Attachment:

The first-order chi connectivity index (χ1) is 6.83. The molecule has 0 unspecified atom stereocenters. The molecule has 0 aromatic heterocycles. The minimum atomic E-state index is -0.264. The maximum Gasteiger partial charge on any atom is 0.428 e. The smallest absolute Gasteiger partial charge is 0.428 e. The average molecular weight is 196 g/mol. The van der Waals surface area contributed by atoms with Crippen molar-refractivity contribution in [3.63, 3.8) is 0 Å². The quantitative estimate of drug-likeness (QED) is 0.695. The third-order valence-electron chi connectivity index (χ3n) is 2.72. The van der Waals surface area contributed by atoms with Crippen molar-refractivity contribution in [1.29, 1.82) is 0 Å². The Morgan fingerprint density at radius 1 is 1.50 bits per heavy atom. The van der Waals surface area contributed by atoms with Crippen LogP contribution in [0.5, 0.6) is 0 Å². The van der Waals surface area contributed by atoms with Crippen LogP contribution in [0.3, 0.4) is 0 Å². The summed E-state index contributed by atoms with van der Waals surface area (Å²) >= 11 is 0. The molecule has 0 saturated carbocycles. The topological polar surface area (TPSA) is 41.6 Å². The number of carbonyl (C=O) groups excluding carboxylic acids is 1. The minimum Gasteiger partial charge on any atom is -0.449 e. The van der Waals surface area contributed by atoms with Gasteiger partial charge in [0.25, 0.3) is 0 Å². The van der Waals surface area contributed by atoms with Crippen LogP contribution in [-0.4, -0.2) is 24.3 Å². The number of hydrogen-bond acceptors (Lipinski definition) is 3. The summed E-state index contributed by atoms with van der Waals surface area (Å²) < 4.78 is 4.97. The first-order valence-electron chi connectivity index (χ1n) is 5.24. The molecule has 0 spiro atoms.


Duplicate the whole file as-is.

The first-order chi connectivity index (χ1) is 6.83. The molecule has 0 unspecified atom stereocenters. The molecule has 0 aromatic heterocycles. The minimum atomic E-state index is -0.264. The maximum Gasteiger partial charge on any atom is 0.428 e. The smallest absolute Gasteiger partial charge is 0.428 e. The average molecular weight is 196 g/mol. The van der Waals surface area contributed by atoms with Crippen molar-refractivity contribution in [3.63, 3.8) is 0 Å². The quantitative estimate of drug-likeness (QED) is 0.695. The third-order valence-electron chi connectivity index (χ3n) is 2.72. The van der Waals surface area contributed by atoms with Crippen molar-refractivity contribution in [1.29, 1.82) is 0 Å². The Morgan fingerprint density at radius 1 is 1.50 bits per heavy atom. The van der Waals surface area contributed by atoms with Crippen LogP contribution in [0.5, 0.6) is 0 Å². The van der Waals surface area contributed by atoms with Crippen LogP contribution in [0.3, 0.4) is 0 Å². The summed E-state index contributed by atoms with van der Waals surface area (Å²) >= 11 is 0. The molecule has 0 saturated carbocycles. The topological polar surface area (TPSA) is 41.6 Å². The number of carbonyl (C=O) groups excluding carboxylic acids is 1. The minimum Gasteiger partial charge on any atom is -0.449 e. The van der Waals surface area contributed by atoms with Gasteiger partial charge in [0.25, 0.3) is 0 Å². The van der Waals surface area contributed by atoms with Crippen LogP contribution in [-0.4, -0.2) is 24.3 Å². The number of hydrogen-bond acceptors (Lipinski definition) is 3. The summed E-state index contributed by atoms with van der Waals surface area (Å²) < 4.78 is 4.97. The first-order valence-electron chi connectivity index (χ1n) is 5.24. The molecule has 0 spiro atoms.